Director Jack Arnold, known best for his 1950s sci-fi epics such as "The Incredible Shrinking Man," "It Came From Outer Space" and "The Creature from the Black Lagoon," proved that he could helm hilarious comedies with his cinematic adaptation of Irish-American author Leonard Wibberley's satiric novel "The Mouse That Roared." Wibberley wrote the novel in 1955 and initially serialized it in "The Saturday Evening Post" magazine under the title "The Day New York City Was Invaded." "The Mouse That Roared" represented the first time that Sellers received top billing in three roles in the same film. Arnold employed no photographic tricks to place the three characters in the same shot. In later years, Sellers disowned the film, thought very little of it and never understood why it earned $2-million during its initial theatrical showings. American and British audiences enjoyed the joke that an imaginary European country with nothing more than a squad of archers could bring a superpower like the United States to its knees. Producer Walter Shenson produced "Mouse" for about $450-thousand. Sellers turned down the sequel "The Mouse on the Moon" and nobody played all three same roles in it.
A California winery has marketed a 'knock-off' version of Pinot Grand Fenwick and the microscopic European country of Grand Fenwick finds itself on the verge of bankruptcy. The United States does not respond to any of the protests that Grand Fenwick sent. Consequently, the Prime Minister of Grand Fenwick, Count Mountjoy (Peter Sellers) suggests that they declare war on America. Everybody argues that Grand Fenwick would lose the war. "You must remember, the Americans are a rather strange people," Mountjoy defends his strategy. "There isn't a more profitable undertaking for any country than to declare war on the United States and be defeated." Mountjoy adds, "Whereas other countries rarely forgive anything, the Americans forgive everything. No sooner is the aggressor defeated than the Americans pour in food, machinery, clothes, technical aid and lots of money for the relief of its former enemies." He ends his defense with the following: "In effect, we declare war on Monday, we're defeated on Tuesday, and by Friday, we well be rehabilitated beyond our wildest dreams."
Gloriana the Twelfth (Peter Sellers) worries about putting Tully Bascom (Peter Sellers) in charge of an army of archers. They sent along former British Army sergeant Will Buckley (William Hartnell, later the first "Dr. Who") to help supervise the army. Poor Tully suffers from a host of ailments including seasickness and he is seasick from the moment his army and he leave the Port of Marseilles and head for New York Harbor. Along the way, our heroes pass the luxury liner the Queen Mary and fire arrows at it when they warn them that New York Harbor has been shut down as part of a drill. Our heroes arrive in Manhattan and find it totally deserted. Tully reads in a newspaper that Columbia Professor Alfred Kokintz (David Kossoff of "Indiscreet") is building a Q-bomb. The Q-Bomb makes the H-Bomb look like a picnic.
Tully surprises Mountjoy, Gloriana the Twelfth, and the government when he returns from New York with the Q-Bomb, Professor Kokintz with his daughter Helen (Jean Seberg of "Saint Joan"), General Snippet (MacDonald Parke of "John Paul Jones"), and three New York City cops. Suddenly, Grand Fenwick officials are aghast of Tully's achievement. They wanted him to lose the war. On the contrary, he has won the war! The officials are apoplectic until Tully explains that they have the most destructive bomb ever made. The other superpowers offer to defend Grand Fenwick against America, but Secretary of State Defense (Austin Willis of "Hour of the Gun") counsels his government to capitulate.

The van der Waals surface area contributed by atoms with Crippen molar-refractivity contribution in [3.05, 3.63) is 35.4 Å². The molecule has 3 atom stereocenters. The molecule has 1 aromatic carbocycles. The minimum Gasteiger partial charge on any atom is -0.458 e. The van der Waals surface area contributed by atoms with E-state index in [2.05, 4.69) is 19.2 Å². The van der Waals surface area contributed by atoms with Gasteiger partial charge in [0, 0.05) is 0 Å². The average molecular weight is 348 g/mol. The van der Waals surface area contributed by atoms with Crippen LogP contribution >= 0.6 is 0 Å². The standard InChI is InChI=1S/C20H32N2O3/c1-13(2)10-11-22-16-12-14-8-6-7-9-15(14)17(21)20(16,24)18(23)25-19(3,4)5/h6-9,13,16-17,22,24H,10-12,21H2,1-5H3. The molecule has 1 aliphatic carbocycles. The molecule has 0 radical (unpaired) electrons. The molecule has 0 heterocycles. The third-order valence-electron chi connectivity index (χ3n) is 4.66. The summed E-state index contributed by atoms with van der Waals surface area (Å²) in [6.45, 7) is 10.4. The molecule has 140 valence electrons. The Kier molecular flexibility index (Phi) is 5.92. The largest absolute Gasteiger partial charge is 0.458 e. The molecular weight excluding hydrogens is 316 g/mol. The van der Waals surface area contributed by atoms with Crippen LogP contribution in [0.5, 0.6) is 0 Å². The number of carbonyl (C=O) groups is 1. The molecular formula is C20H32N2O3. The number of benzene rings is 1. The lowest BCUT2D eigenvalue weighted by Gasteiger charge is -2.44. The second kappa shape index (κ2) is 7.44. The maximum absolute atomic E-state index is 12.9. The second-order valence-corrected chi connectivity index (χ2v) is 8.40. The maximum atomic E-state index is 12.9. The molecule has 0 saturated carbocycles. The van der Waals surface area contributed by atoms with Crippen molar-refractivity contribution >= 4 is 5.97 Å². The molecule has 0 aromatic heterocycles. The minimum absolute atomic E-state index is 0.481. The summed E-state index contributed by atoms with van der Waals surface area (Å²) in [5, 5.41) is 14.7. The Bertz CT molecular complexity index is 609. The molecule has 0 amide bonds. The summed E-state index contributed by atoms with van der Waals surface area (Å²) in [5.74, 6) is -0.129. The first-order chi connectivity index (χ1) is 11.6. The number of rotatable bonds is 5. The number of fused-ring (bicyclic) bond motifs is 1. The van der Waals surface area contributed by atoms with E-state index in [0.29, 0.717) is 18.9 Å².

Scenarists Roger MacDougall and Stanley Mann altered several things. The film "The Mouse That Roared" (1958) differs in at least seven ways from the Christopher Sergel two-act play. First, the Duchess Gloriana the Twelfth of novel and play is a 22-year old girl. In the film, Peter Sellers plays the sovereign of Grand Fenwick as a full-figured widow in her twilight years. Furthermore, Sellers plays bespectacled forest ranger Tully Bascom as well as the aristocratic Prime Minister Count Mountjoy. Second, the U.S. President plays a prominent role in Sergel play, but he is only heard about in Arnold's film. In Sergel's play, the President is in the room with Professor Kokintz when the inventor describes the destructive power of his Q-Bomb. Third, General Snippet in on hand, too, but he has two daughters who are WACs. In the film, Snippet had no daughters. Fourth, in the movie, Southern Europe Protocol Clerk Chester X. Beston received the Grand Fenwick Declaration of War, ignored it, and got shipped off to an obscure posting because he thought the boys in the Press had played a trick on him. In the play, Beston is the Secretary of State. Fifth, in the play, Tully and company kidnap Professor Kokintz during a protest rally at Columbia University on the suggestion of a rioting student. However, in Arnold's film, the Grand Fenwick Army enters New York during an air raid drill when the streets are empty and everybody is in an air-raid tunnel. Tully and his men march unmolested to Kokintz's laboratory, take the professor, his daughter Helen, General Snippet and the Q-bomb into custody. Sixth, in the film, Tully becomes romantically attached to Kokintz's daughter Helen. Tully has no love interest in the play. Seventh, in the film, Tully's men also take some New York City policemen as hostage, but they only take Snippet, his WAC daughters, and Kokintz.
"The Mouse That Roared" qualifies as a hilarious comedy that shows how a superpower is held hostage by a tiny country. Actually, in a less complimentary light, the quandary that the United States found itself in with Grand Fenwick is comparable to the debacle of the Vietnam War.
Review by zardoz-13 from the Internet Movie Database.